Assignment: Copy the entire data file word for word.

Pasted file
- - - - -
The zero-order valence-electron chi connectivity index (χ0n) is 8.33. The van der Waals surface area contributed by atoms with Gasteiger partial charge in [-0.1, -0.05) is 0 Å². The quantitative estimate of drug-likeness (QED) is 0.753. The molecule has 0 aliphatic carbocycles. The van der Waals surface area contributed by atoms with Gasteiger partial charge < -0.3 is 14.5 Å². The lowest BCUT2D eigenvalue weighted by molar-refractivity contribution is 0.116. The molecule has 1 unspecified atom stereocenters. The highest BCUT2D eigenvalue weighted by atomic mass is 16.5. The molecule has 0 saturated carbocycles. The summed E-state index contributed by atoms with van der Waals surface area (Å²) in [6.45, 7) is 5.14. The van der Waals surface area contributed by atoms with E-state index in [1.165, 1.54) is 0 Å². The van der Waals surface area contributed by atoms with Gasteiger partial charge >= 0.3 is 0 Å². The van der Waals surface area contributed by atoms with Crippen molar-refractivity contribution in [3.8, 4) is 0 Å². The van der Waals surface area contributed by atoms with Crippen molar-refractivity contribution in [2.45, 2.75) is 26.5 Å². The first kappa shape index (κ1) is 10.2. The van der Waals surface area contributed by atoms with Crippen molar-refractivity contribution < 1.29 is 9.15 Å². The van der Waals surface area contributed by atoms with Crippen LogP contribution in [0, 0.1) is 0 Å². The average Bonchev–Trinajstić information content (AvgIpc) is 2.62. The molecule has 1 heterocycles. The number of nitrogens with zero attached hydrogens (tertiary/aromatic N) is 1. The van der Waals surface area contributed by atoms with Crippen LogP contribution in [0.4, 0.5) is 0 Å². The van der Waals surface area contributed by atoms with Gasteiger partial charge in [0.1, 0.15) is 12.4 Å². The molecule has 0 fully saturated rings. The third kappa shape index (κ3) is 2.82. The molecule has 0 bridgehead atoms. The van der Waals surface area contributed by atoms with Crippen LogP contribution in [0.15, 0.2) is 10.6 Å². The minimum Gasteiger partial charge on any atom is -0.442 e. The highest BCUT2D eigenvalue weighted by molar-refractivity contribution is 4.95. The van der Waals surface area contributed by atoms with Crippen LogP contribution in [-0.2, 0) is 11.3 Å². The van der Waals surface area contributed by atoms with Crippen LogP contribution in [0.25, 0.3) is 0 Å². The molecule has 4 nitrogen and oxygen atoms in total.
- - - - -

The zero-order valence-electron chi connectivity index (χ0n) is 8.33. The van der Waals surface area contributed by atoms with Gasteiger partial charge in [-0.1, -0.05) is 0 Å². The quantitative estimate of drug-likeness (QED) is 0.753. The molecule has 0 aliphatic carbocycles. The van der Waals surface area contributed by atoms with Gasteiger partial charge < -0.3 is 14.5 Å². The lowest BCUT2D eigenvalue weighted by molar-refractivity contribution is 0.116. The molecule has 1 unspecified atom stereocenters. The highest BCUT2D eigenvalue weighted by atomic mass is 16.5. The molecule has 0 saturated carbocycles. The summed E-state index contributed by atoms with van der Waals surface area (Å²) in [6.45, 7) is 5.14. The van der Waals surface area contributed by atoms with E-state index in [1.165, 1.54) is 0 Å². The van der Waals surface area contributed by atoms with Gasteiger partial charge >= 0.3 is 0 Å². The van der Waals surface area contributed by atoms with Crippen molar-refractivity contribution in [3.8, 4) is 0 Å². The van der Waals surface area contributed by atoms with Crippen molar-refractivity contribution in [2.45, 2.75) is 26.5 Å². The first kappa shape index (κ1) is 10.2. The van der Waals surface area contributed by atoms with Crippen molar-refractivity contribution < 1.29 is 9.15 Å². The van der Waals surface area contributed by atoms with Crippen LogP contribution in [0, 0.1) is 0 Å². The average Bonchev–Trinajstić information content (AvgIpc) is 2.62. The molecule has 1 heterocycles. The number of nitrogens with zero attached hydrogens (tertiary/aromatic N) is 1. The van der Waals surface area contributed by atoms with Crippen LogP contribution in [0.4, 0.5) is 0 Å². The van der Waals surface area contributed by atoms with Gasteiger partial charge in [0.1, 0.15) is 12.4 Å². The molecule has 0 fully saturated rings. The third kappa shape index (κ3) is 2.82. The molecule has 0 bridgehead atoms. The van der Waals surface area contributed by atoms with Crippen LogP contribution in [0.15, 0.2) is 10.6 Å². The minimum Gasteiger partial charge on any atom is -0.442 e. The highest BCUT2D eigenvalue weighted by molar-refractivity contribution is 4.95. The van der Waals surface area contributed by atoms with Crippen LogP contribution in [-0.2, 0) is 11.3 Å². The van der Waals surface area contributed by atoms with Crippen LogP contribution in [0.25, 0.3) is 0 Å². The molecule has 4 nitrogen and oxygen atoms in total.